* endemic areas
* geodispersal – the erosion of barriers to biotic dispersal and gene flow, that permit range expansion and the merging of previously isolated biotas
Range may refer to:
* Range (geographic), a chain of hills or mountains; a somewhat linear, complex mountainous or hilly area (cordillera, sierra)
** Mountain range, a group of mountains bordered by lowlands
* Range, a term used to ... and distribution Distribution may refer to:
*Distribution (mathematics), generalized functions used to formulate solutions of partial differential equations
*Probability distribution, the probability of a particular value or value range of a varia ...
* vicariance – the formation of barriers to biotic dispersal and gene flow, that tend to subdivide species and biotas, leading to speciation and extinction; vicariance biogeography is the field that studies these patterns
The study of comparative biogeography can follow two main lines of investigation:
* Systematic biogeography, the study of biotic area relationships, their distribution, and hierarchical classification
* Evolutionary biogeography, the proposal of evolutionary mechanisms responsible for organismal distributions. Possible mechanisms include widespread taxa disrupted by continental break-up or individual episodes of long-distance movement.
There are many types of biogeographic units used in biogeographic regionalisation schemes, as there are many criteria (species composition,
Physiognomy (from the Greek , , meaning "nature", and , meaning "judge" or "interpreter") is the practice of assessing a person's character or personality from their outer appearance—especially the face. The term can also refer to the general ..., ecological aspects) and hierarchization schemes: biogeographic realm
A biogeographic realm or ecozone is the broadest biogeographic division of Earth's land surface, based on distributional patterns of terrestrial organisms. They are subdivided into bioregions, which are further subdivided into ecoregions.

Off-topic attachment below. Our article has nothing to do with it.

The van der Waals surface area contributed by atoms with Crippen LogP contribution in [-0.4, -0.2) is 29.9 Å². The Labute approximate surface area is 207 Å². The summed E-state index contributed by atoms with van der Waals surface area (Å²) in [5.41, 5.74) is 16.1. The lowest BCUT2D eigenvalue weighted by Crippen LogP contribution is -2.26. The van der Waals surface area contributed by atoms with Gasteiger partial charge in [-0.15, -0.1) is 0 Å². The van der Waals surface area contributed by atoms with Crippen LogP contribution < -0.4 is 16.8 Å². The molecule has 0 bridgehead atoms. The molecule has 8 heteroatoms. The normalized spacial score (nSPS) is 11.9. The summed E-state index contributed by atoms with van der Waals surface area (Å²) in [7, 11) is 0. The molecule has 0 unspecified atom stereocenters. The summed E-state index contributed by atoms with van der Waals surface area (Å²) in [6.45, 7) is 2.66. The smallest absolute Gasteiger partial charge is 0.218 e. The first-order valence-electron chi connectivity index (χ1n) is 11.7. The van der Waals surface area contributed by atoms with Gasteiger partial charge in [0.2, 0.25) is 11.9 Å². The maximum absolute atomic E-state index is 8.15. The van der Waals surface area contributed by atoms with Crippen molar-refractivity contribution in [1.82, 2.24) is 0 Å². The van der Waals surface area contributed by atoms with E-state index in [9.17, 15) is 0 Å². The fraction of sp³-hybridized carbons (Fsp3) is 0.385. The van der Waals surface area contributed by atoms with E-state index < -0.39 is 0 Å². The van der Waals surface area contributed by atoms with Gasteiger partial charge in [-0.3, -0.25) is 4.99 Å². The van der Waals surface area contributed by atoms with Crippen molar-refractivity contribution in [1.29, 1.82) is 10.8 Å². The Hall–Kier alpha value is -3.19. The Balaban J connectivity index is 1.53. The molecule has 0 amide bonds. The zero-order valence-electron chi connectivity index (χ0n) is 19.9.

...s (ecozones), bioregion
A bioregion is an ecologically and geographically defined area that is smaller than a biogeographic realm, but larger than an ecoregion or an ecosystem, in the World Wide Fund for Nature classification scheme. There is also an attempt to use the ...s (''sensu stricto''), ecoregion
An ecoregion (ecological region) or ecozone (ecological zone) is an ecologically and geographically defined area that is smaller than a bioregion, which in turn is smaller than a biogeographic realm. Ecoregions cover relatively large areas of ...s, zoogeographical regions, floristic region
A phytochorion, in phytogeography, is a geographic area with a relatively uniform composition of plant species. Adjacent phytochoria do not usually have a sharp boundary, but rather a soft one, a transitional area in which many species from both re ...s, vegetation types, biomes, etc.
The terms biogeographic unit, biogeographic area or bioregion
A bioregion is an ecologically and geographically defined area that is smaller than a biogeographic realm, but larger than an ecoregion or an ecosystem, in the World Wide Fund for Nature classification scheme. There is also an attempt to use the ... ''sensu lato'', can be used for these categories, regardless of rank.
In 2008, an International Code of Area Nomenclature was proposed for biogeography. [Morrone, J. J. (2015). Biogeographical regionalisation of the world: a reappraisal. ''Australian Systematic Botany'' 28: 81–90, .]